The way this works is that the ideas that are closest (larger type) are nearer than the things far away (in smaller type). There’s some vague clustering of ideas too (for example, human habitation, propulsion, water and so on).

The ideas are as follows:

First woman on the moon

First human never to breathe Earth’s air

Mass emigration of climate refugees into space

More humans in space than on Earth

Use of lunar lava tubes for human habitation

Space cities with pseudo-gravity & circadian rhythm simulation

Discovery of AI-controlled data-farms on distant planet

Discovery of AI ‘lifeform’ in space

Verification of panspermia hypothesis

Proof that the Universe is a simulation

Genetic engineering of space colonists for increased resilience

Terra-forming exoplanets with bacteria

Use of Synthetic biology to detoxify space soil for agriculture

Space seeds specially bred for space soils

Human DNA storage vaults in space

Microbes found in meteorites

Liquid water found on distant planet

Asteroid mining for minerals & water

Refuelling of fusion-powered craft with water from comets

3-D printing of space food

First hamburger grown in space

 3D & 4-D printing of space cities in-situ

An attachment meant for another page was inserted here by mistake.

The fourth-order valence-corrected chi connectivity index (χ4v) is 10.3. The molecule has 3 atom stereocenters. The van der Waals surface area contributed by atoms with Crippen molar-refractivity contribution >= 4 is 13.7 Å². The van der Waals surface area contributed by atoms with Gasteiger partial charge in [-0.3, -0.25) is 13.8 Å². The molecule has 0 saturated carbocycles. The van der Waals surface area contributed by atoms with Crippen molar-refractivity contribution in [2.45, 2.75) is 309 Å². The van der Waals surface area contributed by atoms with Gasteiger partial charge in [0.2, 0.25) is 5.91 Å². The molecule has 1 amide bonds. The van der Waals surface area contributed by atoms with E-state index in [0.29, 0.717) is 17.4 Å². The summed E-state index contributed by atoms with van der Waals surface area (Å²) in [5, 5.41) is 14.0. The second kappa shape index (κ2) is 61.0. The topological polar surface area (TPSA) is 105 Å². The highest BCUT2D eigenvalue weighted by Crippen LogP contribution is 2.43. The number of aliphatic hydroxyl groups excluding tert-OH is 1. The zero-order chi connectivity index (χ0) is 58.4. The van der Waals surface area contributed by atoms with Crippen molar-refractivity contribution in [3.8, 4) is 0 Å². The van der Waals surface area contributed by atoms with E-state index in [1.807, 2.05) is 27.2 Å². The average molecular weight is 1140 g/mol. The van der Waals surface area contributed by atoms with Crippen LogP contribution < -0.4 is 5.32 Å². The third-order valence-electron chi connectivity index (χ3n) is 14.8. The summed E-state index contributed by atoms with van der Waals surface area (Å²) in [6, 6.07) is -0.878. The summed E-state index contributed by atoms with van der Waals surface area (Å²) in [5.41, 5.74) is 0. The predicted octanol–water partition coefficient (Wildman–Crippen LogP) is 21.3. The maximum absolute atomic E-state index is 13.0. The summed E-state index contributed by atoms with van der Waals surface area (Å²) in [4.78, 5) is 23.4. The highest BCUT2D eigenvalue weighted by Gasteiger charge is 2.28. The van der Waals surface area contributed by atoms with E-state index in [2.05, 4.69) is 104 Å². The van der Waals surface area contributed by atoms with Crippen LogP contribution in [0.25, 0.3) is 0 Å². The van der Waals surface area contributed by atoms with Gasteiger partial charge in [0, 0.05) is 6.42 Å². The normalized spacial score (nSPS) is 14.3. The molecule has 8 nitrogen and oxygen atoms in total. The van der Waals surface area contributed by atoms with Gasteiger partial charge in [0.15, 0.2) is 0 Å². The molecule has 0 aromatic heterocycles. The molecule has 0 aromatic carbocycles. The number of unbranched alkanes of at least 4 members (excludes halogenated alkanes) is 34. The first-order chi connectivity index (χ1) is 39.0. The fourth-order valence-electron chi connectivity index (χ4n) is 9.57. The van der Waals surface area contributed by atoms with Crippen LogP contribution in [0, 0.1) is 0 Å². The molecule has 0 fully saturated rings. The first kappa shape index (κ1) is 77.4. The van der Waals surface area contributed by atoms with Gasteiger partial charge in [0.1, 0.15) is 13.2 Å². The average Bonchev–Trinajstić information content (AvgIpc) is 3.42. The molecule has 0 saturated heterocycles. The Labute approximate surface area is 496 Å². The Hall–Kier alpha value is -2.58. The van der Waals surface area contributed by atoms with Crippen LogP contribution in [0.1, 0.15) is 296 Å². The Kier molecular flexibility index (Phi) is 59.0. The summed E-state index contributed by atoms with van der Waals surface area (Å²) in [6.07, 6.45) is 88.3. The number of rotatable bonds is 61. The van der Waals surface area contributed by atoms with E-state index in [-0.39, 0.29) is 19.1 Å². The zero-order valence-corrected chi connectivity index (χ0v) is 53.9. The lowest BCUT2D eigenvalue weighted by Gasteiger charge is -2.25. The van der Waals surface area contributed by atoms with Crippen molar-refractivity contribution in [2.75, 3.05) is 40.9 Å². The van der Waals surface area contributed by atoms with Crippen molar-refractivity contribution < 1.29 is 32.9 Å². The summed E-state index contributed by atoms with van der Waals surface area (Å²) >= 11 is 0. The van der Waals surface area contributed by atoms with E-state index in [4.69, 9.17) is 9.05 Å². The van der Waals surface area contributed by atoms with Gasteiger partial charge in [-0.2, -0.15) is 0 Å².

Self-reconfiguring modular robots for space-based construction

Peak space junk limits launch of satellites from Earth

Space junk removal using 2-D space dumpsters

Companies fined for space littering

1-gram laser sailing nano-craft

Interstellar pit stops & ‘shipyards’

Worm-hole travel to shorten space journeys

Nuclear blast propulsion

Beam-powered propulsion

Reactionless drive

Dark matter harvesting for propulsion purposes

Dark energy engines (warp-drive)

Dyson sphere around the Sun to harvest energy

Fostering collisions between dead stars to create energy

Propulsion systems allow for relocation of planets

Accidental destruction of an exoplanet

Rearrangement of constellations to send message to a future intelligence

Space mirrors to reduce global warming on Earth